Reform before revolt in today's China
By Francesco Sisci
BEIJING - I confess, 20 years ago I was in Tiananmen Square. I knew many students; I talked to them then and still talk to them. Then, they wanted democracy and revolution. Now, they feel it is hard and complicated to explain what took place on June 4, better to talk about something else, better to avoid the issue, because they think differently.
Their attitudes have certainly changed because they have grown older, China has changed and the Communist Party is more effective. Maybe so, but these explanations do not fully explain the deep undercurrent that is rushing through Chinese society.
In the 19th century, China - dominated by a foreign dynasty and people, the Manchu - was under heavy attack internally and from abroad. Inside, a massive rebellion by the Taiping attempted to topple the emperor and establish a new, fully Chinese pseudo-Christian dynasty. Foreigners were also attacking: Russians by land in Xinjiang and Westerners by sea during the Opium Wars.
In theory, it would have been a good opportunity for the Han majority in China to rally with the rebels or the new foreigners and overthrow the Manchu. However, the best Mandarins in China and the vast majority of the population, largely Han, instead did the impossible to salvage the foreign dynasty.
Despite the fact that the Manchu oppressed the Han with discriminatory policies, officials and the people tried their best to save the failing dynasty.
Charles Horner, in his forthcoming Rising China and its Postmodern Fate, explores this issue and sees it as one of the most important trends in understanding modern China.
Over time, it was to take the Qing almost 15 years, until 1865, to suppress this movement [the Taiping]. It was the largest civil war in the history of the world. Tens of millions were engaged on both sides of the struggle; casualties ran in the tens of millions, and the collateral destruction, by all eyewitness accounts, was enormous, so "the distress and the misery of the inhabitants were beyond description". The Heavenly King [The Taiping leader Hong Xiuquan] himself died in the summer of 1864, and Qing forces recovered Nanjing, the Taiping capital since 1853, soon thereafter. It was a murderous reoccupation of one of China's great cities. The Qing pursuit of the retreating Taiping remnants was equally relentless and unforgiving. (p 58)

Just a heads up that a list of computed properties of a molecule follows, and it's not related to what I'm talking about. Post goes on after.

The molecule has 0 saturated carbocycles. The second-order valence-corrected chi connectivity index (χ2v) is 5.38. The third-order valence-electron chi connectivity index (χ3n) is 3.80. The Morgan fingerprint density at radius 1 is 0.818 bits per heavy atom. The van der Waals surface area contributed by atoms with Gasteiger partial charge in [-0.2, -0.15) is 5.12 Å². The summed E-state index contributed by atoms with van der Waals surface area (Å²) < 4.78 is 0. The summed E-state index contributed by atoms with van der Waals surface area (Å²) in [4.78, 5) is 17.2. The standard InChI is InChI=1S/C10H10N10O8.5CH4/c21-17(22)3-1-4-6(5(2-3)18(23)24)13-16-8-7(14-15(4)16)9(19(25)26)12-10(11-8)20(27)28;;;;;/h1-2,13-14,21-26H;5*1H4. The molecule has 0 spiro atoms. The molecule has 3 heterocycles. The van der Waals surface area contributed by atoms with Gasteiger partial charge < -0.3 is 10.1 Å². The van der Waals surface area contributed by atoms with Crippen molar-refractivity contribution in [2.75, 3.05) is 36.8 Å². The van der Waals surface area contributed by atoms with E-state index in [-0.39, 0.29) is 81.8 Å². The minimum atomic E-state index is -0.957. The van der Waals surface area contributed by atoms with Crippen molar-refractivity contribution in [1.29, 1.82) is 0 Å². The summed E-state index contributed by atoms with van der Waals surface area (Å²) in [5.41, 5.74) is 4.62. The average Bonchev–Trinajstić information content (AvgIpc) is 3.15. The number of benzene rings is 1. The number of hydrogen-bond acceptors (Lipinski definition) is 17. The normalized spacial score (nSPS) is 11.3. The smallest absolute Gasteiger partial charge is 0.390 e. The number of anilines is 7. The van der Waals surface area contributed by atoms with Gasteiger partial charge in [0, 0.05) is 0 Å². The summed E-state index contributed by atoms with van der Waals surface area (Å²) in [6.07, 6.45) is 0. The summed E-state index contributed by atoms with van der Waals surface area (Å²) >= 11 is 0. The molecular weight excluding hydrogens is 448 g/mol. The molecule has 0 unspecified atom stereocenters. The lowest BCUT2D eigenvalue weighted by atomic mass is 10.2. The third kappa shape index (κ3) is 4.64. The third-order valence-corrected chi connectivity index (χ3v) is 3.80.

The Communist Party killed millions with bad policies (like the Great Leap Forward in the 1950s) or cruel political movements (like the Cultural Revolution in the 1960s) - more than enough reasons, at least in the West, to resent one's rulers and want to topple them. Yet, most Chinese have forgotten the past misdeeds and rally to save the order.
The reason is simple, explains Horner: the present reformist party leaders, like the 19th-century reformist Mandarins, think that the fastest, safest way to change things in China is not to unleash a revolution with drastic, dramatic changes, but to keep the boat steady and press on with incremental reforms. Horner argues:
One can look at the story of modern China as the struggle between the radical utopianism embodied by Mao Zedong, the Great Helmsman of the Chinese Communist Party on the one hand, and practitioners of time-honored statecraft and state-building, like the "self-strengtheners" of the Late Qing era or the "pragmatic" followers of Deng Xiaoping. (p 16)